As China Roars, Pollution Reaches Deadly Extremes

Chang W. Lee/The New York Times

China’s industrial growth depends on coal, plentiful but polluting, from mines like this one in Shenmu, Shaanxi Province, behind a village store.

Aug. 25 — No country in history has emerged as a major industrial power without creating a legacy of environmental damage that can take decades and big dollops of public wealth to undo.

Chang W. Lee/The New York Times

China’s cement factories, like this one in Ningxia Province, use 45 percent more power than the world average, and its steel makers use about 20 percent more.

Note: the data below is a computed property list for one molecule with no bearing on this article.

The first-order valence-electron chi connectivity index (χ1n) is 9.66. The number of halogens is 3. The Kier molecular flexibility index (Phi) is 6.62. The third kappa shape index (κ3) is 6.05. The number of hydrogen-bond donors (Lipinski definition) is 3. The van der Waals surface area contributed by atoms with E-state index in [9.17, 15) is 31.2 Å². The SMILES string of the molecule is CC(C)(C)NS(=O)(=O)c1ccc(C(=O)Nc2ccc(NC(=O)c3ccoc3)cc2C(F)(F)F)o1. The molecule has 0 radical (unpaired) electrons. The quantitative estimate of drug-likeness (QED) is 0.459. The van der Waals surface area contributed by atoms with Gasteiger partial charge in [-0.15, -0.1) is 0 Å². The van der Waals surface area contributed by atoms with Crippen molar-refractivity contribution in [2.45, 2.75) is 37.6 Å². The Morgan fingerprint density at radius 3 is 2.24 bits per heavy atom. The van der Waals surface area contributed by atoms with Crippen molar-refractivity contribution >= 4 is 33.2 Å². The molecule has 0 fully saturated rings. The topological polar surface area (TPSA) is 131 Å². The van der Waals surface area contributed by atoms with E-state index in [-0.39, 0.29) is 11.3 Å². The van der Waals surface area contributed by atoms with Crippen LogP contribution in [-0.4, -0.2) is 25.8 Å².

But just as the speed and scale of China’s rise as an economic power have no clear parallel in history, so its pollution problem has shattered all precedents. Environmental degradation is now so severe, with such stark domestic and international repercussions, that pollution poses not only a major long-term burden on the Chinese public but also an acute political challenge to the ruling Communist Party. And it is not clear that China can rein in its own economic juggernaut.

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